Session 1, Day 9: 25 March

NB: text taken from Archives of Manitoba, MG3 A1-15, Red River Disturbance collection, “Seasonal [sic: Sessional] Journal of the Legislative Assembly of Assiniboia, March 1870,” appears in black; text taken from other sources appears in grey.

Previous page: Session 1, Day 8: 24 March

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Legislative Assembly Chamber, Upper Fort Garry

Friday, 25 March 1870[1]

The President took the chair at two o’clock P.M.

Minutes of previous sitting read and approved, Hon. Messrs. Bird and De Lorme were sworn in as members of the Assembly.

Hon. Mr. O’Donoghue’s bill to convert the two mile hay privilege into a fee simple ownership, (Bill No. 1) was read a second time.

After debate, Hon. Mr. Bunn moved the following resolution:—

“That each representative of this Assembly, or one of them, in cases where more than one has been returned from a constituency, be appointed and authorised to form a committee from his constituency,— said committee to consist of not less than five, and not more than ten members, and the representative appointed in each case shall be chairman.  That the business of the committees thus formed, shall be to enquire into the question of securing to the people the Two Mile Hay Privilege, and the best mode of effecting that object to the satisfaction of all parties concerned, and to report at the next session of the Legislative Assembly.”

Hon. Mr. Touron seconded the motion, which was put and carried unanimously.

Further consideration in Parliament of Hon. Mr. O’Donoghue’s bill (No. 1) was then postponed until next session.

Hon. C. J. Bird introduced a bill providing for indemnity to members (Bill No. 4), which was read a first, second and third time and passed by special permission of the House.

Bill.

An Act Respecting Indemnity to Members

Whereas it is considered necessary, in the interests of the public service, to remunerate the Representatives composing the Legislative Assembly of Assiniboia,— Be it therefore enacted by the Legislative Assembly of Assiniboia:

1. That the Representatives in the Legislative Assembly be each paid the sum of Five Dollars per day for each day of attendance in Parliament on the public business. That the sum of Twelve Shillings Sterling, per diem of said amount may be taken up by each member during the session or sessions which may intervene until further arrangements are made by this House. On the completion of said arrangements, each member to be entitled to the balance of the amount due him, counting at the rate of £1 sterling a day.[2]

A brief discussion arose before the passage of this bill, during which Hon. Mr. Bunn, while he did not say that members did not deserve Twenty Shillings per day,— contended that members ought under the present circumstances of the country to sacrifice something for the public good. Although Twenty Shillings a day would not pay many of them, he would suggest that the allowance be ten shillings or twelve shillings per day.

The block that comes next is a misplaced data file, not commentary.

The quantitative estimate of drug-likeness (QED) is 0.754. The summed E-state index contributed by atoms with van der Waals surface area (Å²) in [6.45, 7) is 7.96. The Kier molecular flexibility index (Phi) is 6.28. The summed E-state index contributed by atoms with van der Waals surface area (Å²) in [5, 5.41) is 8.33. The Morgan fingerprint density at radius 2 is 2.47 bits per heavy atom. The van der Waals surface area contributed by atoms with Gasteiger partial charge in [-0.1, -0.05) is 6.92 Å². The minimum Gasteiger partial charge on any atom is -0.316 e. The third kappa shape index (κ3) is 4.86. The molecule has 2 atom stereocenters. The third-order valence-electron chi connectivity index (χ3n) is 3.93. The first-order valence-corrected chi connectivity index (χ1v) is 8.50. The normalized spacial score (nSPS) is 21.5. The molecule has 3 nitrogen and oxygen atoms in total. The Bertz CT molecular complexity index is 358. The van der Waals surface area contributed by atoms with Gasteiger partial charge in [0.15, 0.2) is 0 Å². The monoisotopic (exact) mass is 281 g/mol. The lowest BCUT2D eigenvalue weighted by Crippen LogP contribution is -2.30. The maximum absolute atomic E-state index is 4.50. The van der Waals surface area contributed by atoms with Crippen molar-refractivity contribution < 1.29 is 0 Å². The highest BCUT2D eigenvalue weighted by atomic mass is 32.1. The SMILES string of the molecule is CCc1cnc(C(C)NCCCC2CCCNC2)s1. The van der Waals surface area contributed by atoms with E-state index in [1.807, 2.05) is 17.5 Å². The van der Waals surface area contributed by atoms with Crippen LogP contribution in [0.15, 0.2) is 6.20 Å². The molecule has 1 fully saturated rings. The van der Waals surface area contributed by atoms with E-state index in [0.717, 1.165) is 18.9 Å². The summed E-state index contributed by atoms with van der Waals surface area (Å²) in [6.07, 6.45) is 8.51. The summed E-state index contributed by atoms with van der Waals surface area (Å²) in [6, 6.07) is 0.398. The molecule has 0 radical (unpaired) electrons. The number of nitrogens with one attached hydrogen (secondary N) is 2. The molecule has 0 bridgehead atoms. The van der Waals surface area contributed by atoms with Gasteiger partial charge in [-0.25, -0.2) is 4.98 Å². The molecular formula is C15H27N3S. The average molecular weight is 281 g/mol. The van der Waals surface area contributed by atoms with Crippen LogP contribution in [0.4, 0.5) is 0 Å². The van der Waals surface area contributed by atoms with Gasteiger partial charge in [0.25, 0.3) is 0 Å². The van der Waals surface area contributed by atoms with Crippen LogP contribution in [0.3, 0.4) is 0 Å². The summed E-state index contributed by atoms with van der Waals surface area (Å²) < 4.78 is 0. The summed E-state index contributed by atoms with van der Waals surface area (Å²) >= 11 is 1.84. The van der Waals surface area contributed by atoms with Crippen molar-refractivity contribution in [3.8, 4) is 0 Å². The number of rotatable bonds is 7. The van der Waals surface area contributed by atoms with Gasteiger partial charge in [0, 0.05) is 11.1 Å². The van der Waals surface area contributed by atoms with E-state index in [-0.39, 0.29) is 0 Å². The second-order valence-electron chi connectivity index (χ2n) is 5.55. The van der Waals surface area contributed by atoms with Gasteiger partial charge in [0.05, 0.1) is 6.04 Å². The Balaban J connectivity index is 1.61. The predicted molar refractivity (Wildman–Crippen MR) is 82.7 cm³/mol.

The President warmly commended Hon. Mr. Bunn’s idea, and, while admitting that there was a great deal of force and reason in the arguments of hon. gentlemen advocating the payment at once of the larger sum named in the bill — he said he was rather disposed to favor the adoption of the good advice tendered by Hon. Mr. Bunn. For myself, said the President, I ask one thing, to be allowed to serve my country (cheers). If the Provisional Government gives me a bed and house accommodation, that is all I want (loud cheers).

Hon. Mr. O’Donoghue then introduced a bill (No. 5) respecting the Two Mile Hay Privilege, which was passed through all its stages by special permission of the House.

Bill.

An Act Respecting the Hay Privilege

Whereas it is desirable to preserve intact what is popularly known as the Two Mile Hay Privilege — Be it therefore enacted by the Legislative Assembly of Assiniboia:

1. That no person shall be allowed to be a squatter in the rear of any of the occupied lots on the Red River or Assiniboine River, at a less distance than four miles from the river frontage of said lots. Nor shall any person, other than the owners or occupiers of said lots (fronting on the said rivers) be allowed the right of ploughing or otherwise making use of said rear lots without the consent of the proper owners or occupiers of said front lots.

2. This bill to continue in full force until amended or repealed by the Legislature of the country, and to take effect immediately.[3]

By motion of Hon. Mr. O’Donoghue, Hon. Mr. Bunn’s bill (No. 2) as amended — providing for the administration of Public Justice — was referred to a special committee to sit the following forenoon — take the bill into consideration — and also take up the old laws of the Settlement and adopt such as were suitable at present — said committee to consist of the Hon. the President, and Hon. Messrs. Bunn, Hay, Bird, Schmidt and the mover.

Hon. Mr. Gunn seconded the motion.

At half-past seven o’clock P.M., on motion of Hon. Mr. Bannatyne, the House adjourned till one o’clock the following afternoon.

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Next page: Session 1, Day 10: 26 March


[1] Bunn, Sessional Journal, 45; “Legislative Assembly of Assiniboia,” New Nation (8 April 1870), 1–2.

[2] Bunn, Sessional Journal, 9; AM, MG A1-21, Bill No. 4. 1st Session. 1st Parliament. Indemnity to Members. 1870.

[3] Bunn, Sessional Journal, 10; see also AM, MG A1-22, Bill No. 5. 1st Session. 1st Parliament. Respecting the Hay Privilege. 1870.

~~~

Published 6 July 2011

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